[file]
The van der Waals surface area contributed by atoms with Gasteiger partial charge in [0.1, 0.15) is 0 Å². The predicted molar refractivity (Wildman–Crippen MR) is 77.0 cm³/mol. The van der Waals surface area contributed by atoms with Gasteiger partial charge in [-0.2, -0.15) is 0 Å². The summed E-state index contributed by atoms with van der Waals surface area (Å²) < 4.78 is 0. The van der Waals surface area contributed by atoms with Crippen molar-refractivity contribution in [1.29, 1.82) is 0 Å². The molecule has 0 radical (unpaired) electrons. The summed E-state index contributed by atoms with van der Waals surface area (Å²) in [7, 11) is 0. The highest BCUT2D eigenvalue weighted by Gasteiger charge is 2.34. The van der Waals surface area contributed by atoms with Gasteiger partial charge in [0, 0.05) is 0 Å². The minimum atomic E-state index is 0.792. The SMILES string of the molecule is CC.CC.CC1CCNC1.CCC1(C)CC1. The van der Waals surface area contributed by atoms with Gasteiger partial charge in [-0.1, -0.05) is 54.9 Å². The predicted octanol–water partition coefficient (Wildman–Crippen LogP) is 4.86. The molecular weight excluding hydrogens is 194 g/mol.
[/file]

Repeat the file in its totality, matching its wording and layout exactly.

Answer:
The van der Waals surface area contributed by atoms with Gasteiger partial charge in [0.1, 0.15) is 0 Å². The predicted molar refractivity (Wildman–Crippen MR) is 77.0 cm³/mol. The van der Waals surface area contributed by atoms with Gasteiger partial charge in [-0.2, -0.15) is 0 Å². The summed E-state index contributed by atoms with van der Waals surface area (Å²) < 4.78 is 0. The van der Waals surface area contributed by atoms with Crippen molar-refractivity contribution in [1.29, 1.82) is 0 Å². The molecule has 0 radical (unpaired) electrons. The summed E-state index contributed by atoms with van der Waals surface area (Å²) in [7, 11) is 0. The highest BCUT2D eigenvalue weighted by Gasteiger charge is 2.34. The van der Waals surface area contributed by atoms with Gasteiger partial charge in [0, 0.05) is 0 Å². The minimum atomic E-state index is 0.792. The SMILES string of the molecule is CC.CC.CC1CCNC1.CCC1(C)CC1. The van der Waals surface area contributed by atoms with Gasteiger partial charge in [-0.1, -0.05) is 54.9 Å². The predicted octanol–water partition coefficient (Wildman–Crippen LogP) is 4.86. The molecular weight excluding hydrogens is 194 g/mol.